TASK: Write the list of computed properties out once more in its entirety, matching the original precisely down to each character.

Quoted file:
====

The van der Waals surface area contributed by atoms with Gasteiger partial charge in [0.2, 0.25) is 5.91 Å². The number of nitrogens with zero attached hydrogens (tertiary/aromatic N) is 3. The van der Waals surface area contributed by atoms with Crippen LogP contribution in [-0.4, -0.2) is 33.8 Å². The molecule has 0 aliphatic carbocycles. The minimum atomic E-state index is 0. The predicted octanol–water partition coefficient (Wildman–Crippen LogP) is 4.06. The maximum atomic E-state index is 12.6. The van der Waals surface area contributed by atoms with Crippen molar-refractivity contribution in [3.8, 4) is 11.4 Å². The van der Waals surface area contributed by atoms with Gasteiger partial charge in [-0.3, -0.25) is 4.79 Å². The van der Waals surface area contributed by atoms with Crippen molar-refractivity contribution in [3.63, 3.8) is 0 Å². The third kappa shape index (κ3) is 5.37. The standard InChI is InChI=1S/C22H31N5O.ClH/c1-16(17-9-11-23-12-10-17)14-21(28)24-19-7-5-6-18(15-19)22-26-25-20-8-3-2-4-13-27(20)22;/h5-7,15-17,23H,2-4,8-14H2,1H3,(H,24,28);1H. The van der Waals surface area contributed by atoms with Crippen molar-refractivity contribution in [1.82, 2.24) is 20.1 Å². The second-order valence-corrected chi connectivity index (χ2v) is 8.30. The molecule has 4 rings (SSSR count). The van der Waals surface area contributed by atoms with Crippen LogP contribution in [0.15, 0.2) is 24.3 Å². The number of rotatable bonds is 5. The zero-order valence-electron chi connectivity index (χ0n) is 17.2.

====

The van der Waals surface area contributed by atoms with Gasteiger partial charge in [0.2, 0.25) is 5.91 Å². The number of nitrogens with zero attached hydrogens (tertiary/aromatic N) is 3. The van der Waals surface area contributed by atoms with Crippen LogP contribution in [-0.4, -0.2) is 33.8 Å². The molecule has 0 aliphatic carbocycles. The minimum atomic E-state index is 0. The predicted octanol–water partition coefficient (Wildman–Crippen LogP) is 4.06. The maximum atomic E-state index is 12.6. The van der Waals surface area contributed by atoms with Crippen molar-refractivity contribution in [3.8, 4) is 11.4 Å². The van der Waals surface area contributed by atoms with Gasteiger partial charge in [-0.3, -0.25) is 4.79 Å². The van der Waals surface area contributed by atoms with Crippen molar-refractivity contribution in [3.63, 3.8) is 0 Å². The third kappa shape index (κ3) is 5.37. The standard InChI is InChI=1S/C22H31N5O.ClH/c1-16(17-9-11-23-12-10-17)14-21(28)24-19-7-5-6-18(15-19)22-26-25-20-8-3-2-4-13-27(20)22;/h5-7,15-17,23H,2-4,8-14H2,1H3,(H,24,28);1H. The van der Waals surface area contributed by atoms with Crippen molar-refractivity contribution in [1.82, 2.24) is 20.1 Å². The second-order valence-corrected chi connectivity index (χ2v) is 8.30. The molecule has 4 rings (SSSR count). The van der Waals surface area contributed by atoms with Crippen LogP contribution in [0.15, 0.2) is 24.3 Å². The number of rotatable bonds is 5. The zero-order valence-electron chi connectivity index (χ0n) is 17.2.